Be sure your work area is well-lit and that your computer’s monitor isn’t too close to your eyes. It should be tilted slightly away from you, like a book. Adjust your screen settings so that the monitor is set to a comfortable brightness, usually matching the surrounding room lighting.

Computer generated eye strain has become so common that they even have a name for it: Computer Vision Syndrome.

4. Blink It Out

When we use computers, it’s a fact that we blink less. Not blinking enough leads to eye strain, something that can be easily combated by remembering to blink. Blinking often helps to keep your eyes lubricated so that they don’t get that tired, scratchy feeling.

Take a mini break when you’re working and blink 10 times as fast as you can. End your mini break with a brief but relaxing massage around your temples. Remember to be gentle with the massage. Warm up your palms by rubbing them together rapidly. Then, place them on your closed eyelids. The warmth will help soothe and relax the muscles, and relieve eye strain. A perfect mid-workday break for your eyes!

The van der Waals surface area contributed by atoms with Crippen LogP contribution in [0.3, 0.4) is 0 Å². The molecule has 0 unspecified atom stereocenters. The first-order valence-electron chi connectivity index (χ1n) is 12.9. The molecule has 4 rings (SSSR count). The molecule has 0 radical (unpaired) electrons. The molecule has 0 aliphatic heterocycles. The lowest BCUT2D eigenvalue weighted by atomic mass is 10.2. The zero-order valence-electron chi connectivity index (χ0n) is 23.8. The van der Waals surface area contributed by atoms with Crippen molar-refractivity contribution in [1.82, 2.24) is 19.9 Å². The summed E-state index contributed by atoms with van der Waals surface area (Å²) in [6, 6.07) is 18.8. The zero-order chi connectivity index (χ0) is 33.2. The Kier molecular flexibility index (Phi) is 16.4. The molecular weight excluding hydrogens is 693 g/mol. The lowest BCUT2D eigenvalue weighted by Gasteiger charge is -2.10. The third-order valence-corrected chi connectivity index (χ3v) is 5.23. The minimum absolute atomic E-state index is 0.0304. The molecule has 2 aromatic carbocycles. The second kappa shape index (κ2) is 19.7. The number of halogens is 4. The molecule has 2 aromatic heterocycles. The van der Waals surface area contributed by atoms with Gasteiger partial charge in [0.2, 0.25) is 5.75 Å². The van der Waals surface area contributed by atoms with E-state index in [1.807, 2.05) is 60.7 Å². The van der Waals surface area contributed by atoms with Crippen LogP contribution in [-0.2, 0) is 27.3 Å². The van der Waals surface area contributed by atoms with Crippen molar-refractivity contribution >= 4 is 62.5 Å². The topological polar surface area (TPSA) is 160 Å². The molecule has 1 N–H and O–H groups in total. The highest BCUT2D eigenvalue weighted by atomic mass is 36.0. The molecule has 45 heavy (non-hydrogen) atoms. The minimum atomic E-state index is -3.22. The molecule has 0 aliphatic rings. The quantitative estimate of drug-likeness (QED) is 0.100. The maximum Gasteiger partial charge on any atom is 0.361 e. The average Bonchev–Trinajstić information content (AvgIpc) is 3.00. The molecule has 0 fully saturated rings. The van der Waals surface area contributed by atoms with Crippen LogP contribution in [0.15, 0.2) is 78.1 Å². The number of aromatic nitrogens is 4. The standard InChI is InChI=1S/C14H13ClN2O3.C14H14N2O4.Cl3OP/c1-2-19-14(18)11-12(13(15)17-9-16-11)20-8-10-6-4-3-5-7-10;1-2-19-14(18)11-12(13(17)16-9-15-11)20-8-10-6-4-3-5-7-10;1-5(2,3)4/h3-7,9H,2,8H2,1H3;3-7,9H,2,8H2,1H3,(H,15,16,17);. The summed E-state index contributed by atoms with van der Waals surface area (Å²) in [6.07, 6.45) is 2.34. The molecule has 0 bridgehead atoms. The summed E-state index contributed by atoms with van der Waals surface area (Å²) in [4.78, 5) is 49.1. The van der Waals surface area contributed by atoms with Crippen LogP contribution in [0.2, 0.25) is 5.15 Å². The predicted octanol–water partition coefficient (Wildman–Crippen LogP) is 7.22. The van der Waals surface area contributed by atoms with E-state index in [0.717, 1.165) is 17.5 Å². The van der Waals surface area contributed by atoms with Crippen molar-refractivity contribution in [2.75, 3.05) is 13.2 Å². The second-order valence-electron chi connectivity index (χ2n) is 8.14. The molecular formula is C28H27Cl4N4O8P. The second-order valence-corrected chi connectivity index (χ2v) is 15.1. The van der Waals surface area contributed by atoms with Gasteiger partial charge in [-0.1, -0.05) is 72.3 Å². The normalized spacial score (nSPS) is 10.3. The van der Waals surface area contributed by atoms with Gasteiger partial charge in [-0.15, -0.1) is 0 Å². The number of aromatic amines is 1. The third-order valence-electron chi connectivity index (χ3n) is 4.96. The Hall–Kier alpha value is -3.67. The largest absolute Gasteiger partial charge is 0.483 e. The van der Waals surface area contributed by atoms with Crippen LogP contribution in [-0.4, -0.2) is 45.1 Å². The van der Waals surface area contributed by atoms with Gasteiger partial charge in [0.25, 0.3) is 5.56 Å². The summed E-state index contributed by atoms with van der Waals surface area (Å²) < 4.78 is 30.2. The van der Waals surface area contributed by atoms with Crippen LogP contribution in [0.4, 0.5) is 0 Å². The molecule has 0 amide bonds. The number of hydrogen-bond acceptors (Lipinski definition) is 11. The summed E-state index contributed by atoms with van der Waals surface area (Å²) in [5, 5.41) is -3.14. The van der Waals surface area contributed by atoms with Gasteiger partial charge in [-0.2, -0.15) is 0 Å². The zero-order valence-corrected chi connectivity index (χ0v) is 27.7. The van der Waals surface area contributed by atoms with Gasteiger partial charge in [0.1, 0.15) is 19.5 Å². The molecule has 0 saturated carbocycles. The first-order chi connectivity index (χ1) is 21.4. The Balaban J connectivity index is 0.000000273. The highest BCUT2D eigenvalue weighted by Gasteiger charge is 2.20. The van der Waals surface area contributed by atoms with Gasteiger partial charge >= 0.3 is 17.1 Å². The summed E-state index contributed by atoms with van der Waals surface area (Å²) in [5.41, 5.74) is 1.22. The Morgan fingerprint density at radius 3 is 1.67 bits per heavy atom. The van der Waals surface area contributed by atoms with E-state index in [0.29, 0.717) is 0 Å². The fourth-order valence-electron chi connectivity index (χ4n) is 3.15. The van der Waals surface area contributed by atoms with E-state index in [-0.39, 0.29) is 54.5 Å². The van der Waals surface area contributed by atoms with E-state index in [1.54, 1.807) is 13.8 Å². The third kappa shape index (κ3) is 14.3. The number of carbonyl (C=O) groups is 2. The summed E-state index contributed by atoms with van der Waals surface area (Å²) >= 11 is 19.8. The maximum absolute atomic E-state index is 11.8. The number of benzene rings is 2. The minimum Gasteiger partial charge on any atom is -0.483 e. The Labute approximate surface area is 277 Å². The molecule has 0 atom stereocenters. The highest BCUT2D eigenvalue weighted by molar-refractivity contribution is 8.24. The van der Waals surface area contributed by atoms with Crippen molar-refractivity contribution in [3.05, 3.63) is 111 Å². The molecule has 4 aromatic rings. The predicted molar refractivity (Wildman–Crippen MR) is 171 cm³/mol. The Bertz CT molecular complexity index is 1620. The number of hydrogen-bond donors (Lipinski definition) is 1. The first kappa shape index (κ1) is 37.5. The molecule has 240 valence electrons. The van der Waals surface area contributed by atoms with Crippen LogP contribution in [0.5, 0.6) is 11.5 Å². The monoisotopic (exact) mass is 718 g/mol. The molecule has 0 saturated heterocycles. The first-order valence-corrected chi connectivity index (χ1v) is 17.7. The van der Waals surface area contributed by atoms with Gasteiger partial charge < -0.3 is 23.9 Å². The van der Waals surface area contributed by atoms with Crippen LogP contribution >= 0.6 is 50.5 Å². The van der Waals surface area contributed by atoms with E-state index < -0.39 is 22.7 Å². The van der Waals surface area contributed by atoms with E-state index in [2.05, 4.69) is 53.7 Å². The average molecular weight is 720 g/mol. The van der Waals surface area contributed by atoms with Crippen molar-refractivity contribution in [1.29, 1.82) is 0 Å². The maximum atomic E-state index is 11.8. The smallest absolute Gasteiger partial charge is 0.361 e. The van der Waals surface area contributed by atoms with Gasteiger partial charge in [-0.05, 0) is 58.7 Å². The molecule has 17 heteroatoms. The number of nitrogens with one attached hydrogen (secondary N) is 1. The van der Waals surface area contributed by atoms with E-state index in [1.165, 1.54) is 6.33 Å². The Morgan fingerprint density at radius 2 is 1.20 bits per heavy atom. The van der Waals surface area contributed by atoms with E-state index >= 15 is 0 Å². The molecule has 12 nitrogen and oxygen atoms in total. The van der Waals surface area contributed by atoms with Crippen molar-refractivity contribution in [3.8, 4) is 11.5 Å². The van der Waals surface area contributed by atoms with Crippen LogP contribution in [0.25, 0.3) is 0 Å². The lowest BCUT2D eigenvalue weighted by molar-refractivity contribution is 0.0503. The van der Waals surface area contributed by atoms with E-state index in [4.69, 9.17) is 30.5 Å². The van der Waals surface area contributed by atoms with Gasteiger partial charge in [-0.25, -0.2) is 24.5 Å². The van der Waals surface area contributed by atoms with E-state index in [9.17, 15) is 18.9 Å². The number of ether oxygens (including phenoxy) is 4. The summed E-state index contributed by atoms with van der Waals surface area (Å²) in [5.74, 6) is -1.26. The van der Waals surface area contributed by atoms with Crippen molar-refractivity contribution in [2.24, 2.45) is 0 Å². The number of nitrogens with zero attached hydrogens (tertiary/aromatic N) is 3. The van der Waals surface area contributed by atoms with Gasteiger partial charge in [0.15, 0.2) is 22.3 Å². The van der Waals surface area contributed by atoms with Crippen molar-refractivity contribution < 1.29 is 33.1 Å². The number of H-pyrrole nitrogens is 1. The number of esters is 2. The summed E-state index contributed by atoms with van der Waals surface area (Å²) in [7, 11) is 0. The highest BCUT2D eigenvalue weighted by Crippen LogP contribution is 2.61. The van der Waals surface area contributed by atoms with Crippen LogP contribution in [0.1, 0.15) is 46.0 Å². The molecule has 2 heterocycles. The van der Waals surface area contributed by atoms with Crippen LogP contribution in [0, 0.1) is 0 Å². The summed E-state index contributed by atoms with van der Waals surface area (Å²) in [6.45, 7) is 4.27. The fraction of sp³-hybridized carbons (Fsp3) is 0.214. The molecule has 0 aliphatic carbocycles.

5. Treat Your Eyes

Take advantage of some of the stress-relieving products on the market today. Gel eye masks, flax seed pillows, and herbal sachets can help you relax while reducing puffiness of your eyes.

Spa products not in the budget? Save some money by simply slicing up a cucumber to press over your eyes. This easy trick is a quick stress-relieving solution to eye fatigue! This solution works great for work as well as home. If your eyes are feeling the strain, take a few minutes of your lunch hour to apply cucumber slices.